People who have trouble participating in day-to-day activities often benefit from occupational therapy.
These activities include what we do everyday, i.e., self-care, leisure, education, home management, volunteering and work. You may have difficulty participating in activities due to an illness or disability, or due to the social, institutional or physical environment.
When you see an occupational therapist, he or she will assess and evaluate your ‘occupational performance’. This means your ability to choose, organize, and effectively and safely perform everyday activities.
Following this, together you and your OT develop a plan to improve, maintain, or restore your occupational performance and your health. The treatment/intervention plan may include:
- training, education and counselling;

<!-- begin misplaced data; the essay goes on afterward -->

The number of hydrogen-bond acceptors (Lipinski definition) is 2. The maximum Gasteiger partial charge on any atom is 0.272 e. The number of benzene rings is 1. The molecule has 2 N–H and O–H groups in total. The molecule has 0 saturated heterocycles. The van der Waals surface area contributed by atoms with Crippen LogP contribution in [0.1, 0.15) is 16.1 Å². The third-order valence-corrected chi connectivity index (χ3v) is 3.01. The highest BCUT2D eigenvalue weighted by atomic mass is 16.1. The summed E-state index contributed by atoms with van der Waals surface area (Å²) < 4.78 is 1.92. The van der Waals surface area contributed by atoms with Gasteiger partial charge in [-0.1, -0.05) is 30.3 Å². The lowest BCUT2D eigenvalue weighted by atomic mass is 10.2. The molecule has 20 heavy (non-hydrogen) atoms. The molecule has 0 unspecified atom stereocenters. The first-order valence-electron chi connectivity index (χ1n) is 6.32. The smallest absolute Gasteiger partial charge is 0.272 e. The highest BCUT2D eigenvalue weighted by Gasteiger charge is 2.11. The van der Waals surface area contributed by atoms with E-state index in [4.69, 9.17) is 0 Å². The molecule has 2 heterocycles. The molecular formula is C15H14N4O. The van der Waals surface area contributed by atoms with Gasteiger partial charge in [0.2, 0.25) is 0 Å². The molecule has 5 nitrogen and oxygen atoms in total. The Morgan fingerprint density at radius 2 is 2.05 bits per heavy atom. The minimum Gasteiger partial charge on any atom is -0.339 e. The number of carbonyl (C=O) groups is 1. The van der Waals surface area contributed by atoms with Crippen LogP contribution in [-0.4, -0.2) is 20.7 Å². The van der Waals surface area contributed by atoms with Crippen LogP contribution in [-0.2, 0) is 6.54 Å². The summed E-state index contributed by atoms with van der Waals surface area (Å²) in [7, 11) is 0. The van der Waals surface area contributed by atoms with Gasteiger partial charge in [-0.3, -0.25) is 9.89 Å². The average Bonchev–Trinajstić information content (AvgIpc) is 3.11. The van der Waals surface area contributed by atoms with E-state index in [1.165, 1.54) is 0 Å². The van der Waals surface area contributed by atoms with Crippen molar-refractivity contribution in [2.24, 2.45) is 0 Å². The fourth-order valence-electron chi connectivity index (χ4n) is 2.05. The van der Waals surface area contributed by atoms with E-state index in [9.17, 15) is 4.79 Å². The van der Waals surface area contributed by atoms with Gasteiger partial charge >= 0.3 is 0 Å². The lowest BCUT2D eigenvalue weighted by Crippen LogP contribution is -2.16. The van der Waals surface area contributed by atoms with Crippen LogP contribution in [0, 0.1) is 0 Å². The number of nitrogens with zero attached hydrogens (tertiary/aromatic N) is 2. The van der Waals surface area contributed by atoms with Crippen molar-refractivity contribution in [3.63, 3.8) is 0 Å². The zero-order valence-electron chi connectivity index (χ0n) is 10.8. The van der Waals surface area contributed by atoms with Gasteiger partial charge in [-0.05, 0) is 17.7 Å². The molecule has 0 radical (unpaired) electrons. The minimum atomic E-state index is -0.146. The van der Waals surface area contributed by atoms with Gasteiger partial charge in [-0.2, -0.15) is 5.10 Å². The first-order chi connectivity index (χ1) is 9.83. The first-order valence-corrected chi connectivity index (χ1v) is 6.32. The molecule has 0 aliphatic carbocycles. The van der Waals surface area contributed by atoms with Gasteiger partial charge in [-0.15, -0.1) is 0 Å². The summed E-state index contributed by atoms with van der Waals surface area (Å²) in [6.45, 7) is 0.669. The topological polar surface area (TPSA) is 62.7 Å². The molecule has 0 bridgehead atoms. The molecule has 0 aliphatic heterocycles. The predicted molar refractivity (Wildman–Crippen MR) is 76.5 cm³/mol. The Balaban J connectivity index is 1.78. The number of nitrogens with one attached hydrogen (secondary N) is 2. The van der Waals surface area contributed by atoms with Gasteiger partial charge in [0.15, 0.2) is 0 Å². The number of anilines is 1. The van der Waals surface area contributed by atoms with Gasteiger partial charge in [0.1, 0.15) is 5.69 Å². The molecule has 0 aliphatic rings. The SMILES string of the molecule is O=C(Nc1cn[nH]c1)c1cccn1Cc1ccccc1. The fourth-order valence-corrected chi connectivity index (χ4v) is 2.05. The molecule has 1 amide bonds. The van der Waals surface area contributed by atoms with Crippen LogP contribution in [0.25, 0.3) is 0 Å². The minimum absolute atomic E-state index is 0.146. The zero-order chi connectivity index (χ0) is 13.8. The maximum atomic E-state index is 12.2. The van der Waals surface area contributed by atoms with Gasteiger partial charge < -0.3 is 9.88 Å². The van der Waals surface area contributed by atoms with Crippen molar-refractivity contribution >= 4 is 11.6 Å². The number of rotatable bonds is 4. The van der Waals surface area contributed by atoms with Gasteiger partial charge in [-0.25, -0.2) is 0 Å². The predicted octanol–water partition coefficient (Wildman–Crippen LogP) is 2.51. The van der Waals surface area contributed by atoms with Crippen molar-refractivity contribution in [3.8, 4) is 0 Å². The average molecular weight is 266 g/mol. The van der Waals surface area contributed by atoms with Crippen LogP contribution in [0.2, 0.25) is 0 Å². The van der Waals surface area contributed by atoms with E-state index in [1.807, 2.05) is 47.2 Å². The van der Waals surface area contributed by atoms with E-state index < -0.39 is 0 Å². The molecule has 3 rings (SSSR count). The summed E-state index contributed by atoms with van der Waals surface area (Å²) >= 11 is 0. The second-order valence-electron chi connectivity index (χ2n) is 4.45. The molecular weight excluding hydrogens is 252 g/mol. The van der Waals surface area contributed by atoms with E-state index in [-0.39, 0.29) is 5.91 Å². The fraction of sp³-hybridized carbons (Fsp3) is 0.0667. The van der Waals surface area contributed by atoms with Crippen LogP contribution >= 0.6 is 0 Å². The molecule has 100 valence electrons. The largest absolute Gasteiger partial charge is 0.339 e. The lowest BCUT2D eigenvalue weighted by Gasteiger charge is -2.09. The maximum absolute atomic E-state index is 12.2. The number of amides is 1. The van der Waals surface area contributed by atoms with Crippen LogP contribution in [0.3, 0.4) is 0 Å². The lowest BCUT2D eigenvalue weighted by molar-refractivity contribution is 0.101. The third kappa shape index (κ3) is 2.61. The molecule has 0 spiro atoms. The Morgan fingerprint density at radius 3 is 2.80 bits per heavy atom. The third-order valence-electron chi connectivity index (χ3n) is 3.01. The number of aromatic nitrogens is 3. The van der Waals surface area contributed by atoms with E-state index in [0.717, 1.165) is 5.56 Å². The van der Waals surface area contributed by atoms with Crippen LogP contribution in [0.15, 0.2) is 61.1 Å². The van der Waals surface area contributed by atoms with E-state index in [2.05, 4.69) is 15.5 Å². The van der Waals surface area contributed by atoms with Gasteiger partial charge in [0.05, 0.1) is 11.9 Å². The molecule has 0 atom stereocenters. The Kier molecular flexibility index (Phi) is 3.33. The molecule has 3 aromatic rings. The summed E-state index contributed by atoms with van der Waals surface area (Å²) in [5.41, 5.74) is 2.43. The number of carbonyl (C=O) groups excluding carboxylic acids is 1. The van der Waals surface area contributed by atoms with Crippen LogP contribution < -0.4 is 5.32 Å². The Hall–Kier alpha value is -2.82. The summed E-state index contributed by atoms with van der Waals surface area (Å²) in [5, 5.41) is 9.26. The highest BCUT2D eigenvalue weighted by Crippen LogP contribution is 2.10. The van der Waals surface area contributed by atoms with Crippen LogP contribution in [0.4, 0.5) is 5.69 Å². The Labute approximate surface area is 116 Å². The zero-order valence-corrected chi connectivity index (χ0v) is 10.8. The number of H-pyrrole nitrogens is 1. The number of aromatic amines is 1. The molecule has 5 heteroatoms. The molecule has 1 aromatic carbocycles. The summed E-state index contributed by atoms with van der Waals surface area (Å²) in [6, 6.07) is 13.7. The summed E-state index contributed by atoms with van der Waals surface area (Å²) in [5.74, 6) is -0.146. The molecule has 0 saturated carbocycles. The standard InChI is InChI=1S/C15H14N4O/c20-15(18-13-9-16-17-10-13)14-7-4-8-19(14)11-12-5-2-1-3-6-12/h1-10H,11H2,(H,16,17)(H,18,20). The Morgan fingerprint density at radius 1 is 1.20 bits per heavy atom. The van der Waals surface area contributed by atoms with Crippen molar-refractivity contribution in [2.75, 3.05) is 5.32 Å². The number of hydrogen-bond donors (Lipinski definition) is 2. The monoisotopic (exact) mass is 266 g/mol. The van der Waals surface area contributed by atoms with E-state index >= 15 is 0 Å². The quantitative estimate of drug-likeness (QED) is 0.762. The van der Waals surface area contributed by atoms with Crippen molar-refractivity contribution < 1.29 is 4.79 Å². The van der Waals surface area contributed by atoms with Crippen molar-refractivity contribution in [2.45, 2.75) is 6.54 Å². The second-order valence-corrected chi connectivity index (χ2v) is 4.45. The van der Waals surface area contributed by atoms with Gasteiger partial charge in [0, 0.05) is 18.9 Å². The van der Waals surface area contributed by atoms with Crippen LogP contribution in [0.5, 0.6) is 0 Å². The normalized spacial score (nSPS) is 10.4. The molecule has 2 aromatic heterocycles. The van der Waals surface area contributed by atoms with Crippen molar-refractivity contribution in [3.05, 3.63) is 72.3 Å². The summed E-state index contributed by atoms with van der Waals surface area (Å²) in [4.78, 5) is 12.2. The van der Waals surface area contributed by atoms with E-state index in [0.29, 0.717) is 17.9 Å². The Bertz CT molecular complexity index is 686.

- obtaining aids and specialized equipment (e.g. wheelchair); and/or
- evaluating and modifying the home, school or work environments.
In addition to direct care to individuals of all ages, occupational therapists may also work with groups and communities assuming the role of researcher, educator, manager, consultant, advocate and/or program planner.
Places OTs Work
Occupational therapists may provide services where clients live, play or work. In B.C. they can work in the public and/or private sectors. Settings may include hospitals, schools, residential care facilities, community care, child development centres, mental health facilities, clinics, employment and training centres, and private clinics or offices.
Some occupational therapy services may require a fee. If in doubt, ask your OT what is included, or not, in the services you are to receive.